Essentials of Valid Contract- Part I

In India, the contracts are governed by Indian Contract Act, 1872. This Act was passed by British India and is based on the principles of English Common Law. It is applicable to all the states of India except the state of Jammu and Kashmir.
CS Shruti Patwardhan

In India, the contracts are governed by Indian Contract Act, 1872. This Act was passed by British India and is based on the principles of English Common Law. It is applicable to all the states of India except the state of Jammu and Kashmir.

As per Indian Contract Act, 1872, for a Valid Contract there should be presence of all the following essential elements:

Let’s analyse the basic connotation of the essential elements of “Valid Contract”.

a) Offer and acceptance:

The term offer is defined under Section 2(a) of Indian Contract Act, 1872. When a person makes an offer to another it signifies his willingness to do or abstain from doing anything. An offer has to be made to create legal contractual relationship. One who makes an offer is called as “offerer” and one who accepts the offer is called as “offeree”. There must be at least two parties­ i.e. one making the offer and the other accepting it.

When the proposal/offer is assented/consented by another contracting party it is called as “Acceptance”. Offeree must unequivocally accept offer. Offer must be definite and communicated to the person for whom it is made. Invitation to offer, statement of price, and expression of opinion are not considered as “Offer”.

Bhagwandas Goverdhandas Kedia vs M/S. Girdharilal Parshottamdas (1965)

i. Facts:

M/s. Girdharilal Parshottamdas & Co. ( “plaintiffs”) commenced an action in the City Civil Court at Ahmedabad against the Kedia Ginning Factory Oil Mills of Khamgaon (“the defendants” ) on the ground that the defendants had failed to supply cotton seed cake which it agreed to supply by conversation on long distance telephone (oral contract). The plaintiffs submitted that the cause of action for the suit arose at Ahmedabad, because the defendants had offered to sell cotton seed cake which offer was accepted by the plaintiffs at Ahmedabad, and also because the defendants were under the contract bound to supply the goods at Ahmedabad, and the defendants were to receive payment for the goods through a Bank at Ahmedabad. The defendants contended that the plaintiffs had by a message communicated by telephone offered to purchase cotton seed cake. The defendants had accepted the offer at Khamgaon, that under the contract delivery of the goods contracted for was to be made at Khamgaon. Price was also to be paid at Khamgaon and that no part of the cause of action for the suit had arisen within the territorial jurisdiction of the City Civil Court Ahemedabad.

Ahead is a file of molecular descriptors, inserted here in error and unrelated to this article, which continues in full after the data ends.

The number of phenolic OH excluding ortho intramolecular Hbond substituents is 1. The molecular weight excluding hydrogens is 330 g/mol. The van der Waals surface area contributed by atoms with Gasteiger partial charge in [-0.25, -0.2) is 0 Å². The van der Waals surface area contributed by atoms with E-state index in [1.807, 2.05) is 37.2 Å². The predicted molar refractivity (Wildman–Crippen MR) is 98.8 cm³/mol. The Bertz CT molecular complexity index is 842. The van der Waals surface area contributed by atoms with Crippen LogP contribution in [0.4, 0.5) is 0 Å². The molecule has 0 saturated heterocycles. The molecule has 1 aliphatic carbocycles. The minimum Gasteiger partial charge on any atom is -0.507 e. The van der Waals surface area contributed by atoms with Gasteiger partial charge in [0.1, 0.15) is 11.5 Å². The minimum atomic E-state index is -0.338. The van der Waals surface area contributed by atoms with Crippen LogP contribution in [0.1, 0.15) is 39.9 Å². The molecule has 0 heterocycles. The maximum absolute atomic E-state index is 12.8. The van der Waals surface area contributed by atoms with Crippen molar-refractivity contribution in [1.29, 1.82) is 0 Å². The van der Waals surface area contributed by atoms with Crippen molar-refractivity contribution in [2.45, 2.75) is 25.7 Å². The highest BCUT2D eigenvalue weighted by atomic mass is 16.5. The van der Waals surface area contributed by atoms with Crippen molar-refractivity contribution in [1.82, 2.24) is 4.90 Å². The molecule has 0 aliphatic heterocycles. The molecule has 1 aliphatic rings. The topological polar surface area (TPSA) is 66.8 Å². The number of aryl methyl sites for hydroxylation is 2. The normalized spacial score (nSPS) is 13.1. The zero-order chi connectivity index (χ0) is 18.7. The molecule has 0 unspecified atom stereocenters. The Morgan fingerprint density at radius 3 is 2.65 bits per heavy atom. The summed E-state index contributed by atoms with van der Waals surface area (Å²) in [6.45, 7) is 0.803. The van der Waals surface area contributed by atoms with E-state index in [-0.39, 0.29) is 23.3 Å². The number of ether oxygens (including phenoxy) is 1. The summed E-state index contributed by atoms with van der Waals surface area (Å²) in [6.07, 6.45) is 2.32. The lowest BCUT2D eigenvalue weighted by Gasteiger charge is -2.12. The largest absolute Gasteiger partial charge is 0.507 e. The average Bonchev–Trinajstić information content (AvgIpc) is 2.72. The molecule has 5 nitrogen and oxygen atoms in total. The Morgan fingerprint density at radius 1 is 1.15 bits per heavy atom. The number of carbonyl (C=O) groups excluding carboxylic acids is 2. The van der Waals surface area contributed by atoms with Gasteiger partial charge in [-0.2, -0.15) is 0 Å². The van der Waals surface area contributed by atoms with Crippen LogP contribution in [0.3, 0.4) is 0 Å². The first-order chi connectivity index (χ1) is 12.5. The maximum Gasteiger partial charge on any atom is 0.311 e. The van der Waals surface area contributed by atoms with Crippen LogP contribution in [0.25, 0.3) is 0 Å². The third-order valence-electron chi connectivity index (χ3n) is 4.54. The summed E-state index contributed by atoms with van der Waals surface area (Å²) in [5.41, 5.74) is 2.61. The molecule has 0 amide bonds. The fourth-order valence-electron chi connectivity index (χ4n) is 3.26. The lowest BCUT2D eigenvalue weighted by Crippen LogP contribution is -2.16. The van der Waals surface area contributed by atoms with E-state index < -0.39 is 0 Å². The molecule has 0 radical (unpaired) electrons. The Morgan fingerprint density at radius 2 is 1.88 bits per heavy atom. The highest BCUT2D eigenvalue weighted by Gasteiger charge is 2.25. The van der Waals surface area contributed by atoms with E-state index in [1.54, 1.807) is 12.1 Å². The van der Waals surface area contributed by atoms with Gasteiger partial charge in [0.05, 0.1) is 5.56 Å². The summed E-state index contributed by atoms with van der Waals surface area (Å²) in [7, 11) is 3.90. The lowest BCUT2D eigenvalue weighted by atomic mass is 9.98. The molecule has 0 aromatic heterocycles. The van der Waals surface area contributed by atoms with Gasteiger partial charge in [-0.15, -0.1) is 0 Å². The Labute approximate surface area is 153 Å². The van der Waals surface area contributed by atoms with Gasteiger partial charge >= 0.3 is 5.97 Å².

ii. Held:

It was held that the Contract Act does not expressly deal with the place where a contract is made. The conversation over telephone is analogous to the conversation when the parties are in presence of each other, wherein, the negotiations are concluded by instantaneous speech and therefore communication of the acceptance becomes a necessary part of the contract and the exception to the rule on grounds of commercial inexpediency is inapplicable. The contract was therefore made at Khamgaon and not Ahmedabad. In view of the opinion of the majority the appeal was dismissed with costs.

b) Intention to create legal obligation:

The offer has to be made to create legal relationship between at least two different contracting parties. The offer cannot be made to oneself.  An obligation imposes a duty to perform and simultaneously creates a corresponding right to demand performance to whom performance is to be tendered. In case of social or domestic agreements, the usual presumption is that the parties do not intend to create legal relationship.

Example: A jokingly asks B to sell his car at Rs.5000 to C. In this case the offer was not made to create any legal obligation as the intention of A was not to form any legal obligation.

X invites Y for lunch and Y accepts the invitation. In this case if X fails to serve lunch to Y then Y cannot sue X as the offer was accepted to create social agreement/ obligation and not legal obligation.

Balfour v Balfour (1919)

i. Facts :

Mr. Balfour was a civil engineer, and worked for the Government as the Director of Irrigation in Ceylon. Mrs. Balfour was living with him. In 1915, they both came back to England during Mr. Balfour’s leave. But Mrs. Balfour got rheumatic arthritis. Her doctor advised her to stay, because a jungle climate was not conducive to her health. As Mr. Balfour’s boat was about to set sail, he promised her £30 a month until she came back to Ceylon. They drifted apart, and Mr. Balfour wrote saying it was better that they remain apart. In March 1918, Mrs. Balfour sued him to keep up with the monthly £30 payments. In July she got a decree and in December she obtained an order for alimony.